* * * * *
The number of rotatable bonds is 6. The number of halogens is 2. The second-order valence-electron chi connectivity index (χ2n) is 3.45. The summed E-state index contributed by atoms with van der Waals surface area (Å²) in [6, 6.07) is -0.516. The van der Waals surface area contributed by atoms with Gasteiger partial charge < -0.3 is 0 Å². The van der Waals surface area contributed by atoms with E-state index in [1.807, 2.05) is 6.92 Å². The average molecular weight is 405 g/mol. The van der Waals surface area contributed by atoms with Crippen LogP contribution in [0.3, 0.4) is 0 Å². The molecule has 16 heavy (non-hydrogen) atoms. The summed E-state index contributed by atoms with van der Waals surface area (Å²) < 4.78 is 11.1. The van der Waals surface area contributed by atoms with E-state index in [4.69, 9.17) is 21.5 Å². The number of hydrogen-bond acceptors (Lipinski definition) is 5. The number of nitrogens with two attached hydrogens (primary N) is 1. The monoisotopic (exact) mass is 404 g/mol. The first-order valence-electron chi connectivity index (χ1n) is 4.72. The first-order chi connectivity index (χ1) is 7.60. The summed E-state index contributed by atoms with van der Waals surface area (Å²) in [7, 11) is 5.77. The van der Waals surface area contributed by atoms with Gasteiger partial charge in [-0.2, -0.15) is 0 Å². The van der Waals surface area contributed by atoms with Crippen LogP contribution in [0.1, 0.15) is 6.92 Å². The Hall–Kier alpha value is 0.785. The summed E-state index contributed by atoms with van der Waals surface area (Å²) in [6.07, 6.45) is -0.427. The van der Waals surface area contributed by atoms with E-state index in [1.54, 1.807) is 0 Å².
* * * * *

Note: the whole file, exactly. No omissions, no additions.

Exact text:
The number of rotatable bonds is 6. The number of halogens is 2. The second-order valence-electron chi connectivity index (χ2n) is 3.45. The summed E-state index contributed by atoms with van der Waals surface area (Å²) in [6, 6.07) is -0.516. The van der Waals surface area contributed by atoms with Gasteiger partial charge < -0.3 is 0 Å². The van der Waals surface area contributed by atoms with E-state index in [1.807, 2.05) is 6.92 Å². The average molecular weight is 405 g/mol. The van der Waals surface area contributed by atoms with Crippen LogP contribution in [0.3, 0.4) is 0 Å². The molecule has 16 heavy (non-hydrogen) atoms. The summed E-state index contributed by atoms with van der Waals surface area (Å²) < 4.78 is 11.1. The van der Waals surface area contributed by atoms with E-state index in [4.69, 9.17) is 21.5 Å². The number of hydrogen-bond acceptors (Lipinski definition) is 5. The number of nitrogens with two attached hydrogens (primary N) is 1. The monoisotopic (exact) mass is 404 g/mol. The first-order valence-electron chi connectivity index (χ1n) is 4.72. The first-order chi connectivity index (χ1) is 7.60. The summed E-state index contributed by atoms with van der Waals surface area (Å²) in [7, 11) is 5.77. The van der Waals surface area contributed by atoms with Gasteiger partial charge in [-0.2, -0.15) is 0 Å². The van der Waals surface area contributed by atoms with Crippen LogP contribution in [0.1, 0.15) is 6.92 Å². The Hall–Kier alpha value is 0.785. The summed E-state index contributed by atoms with van der Waals surface area (Å²) in [6.07, 6.45) is -0.427. The van der Waals surface area contributed by atoms with E-state index in [1.54, 1.807) is 0 Å².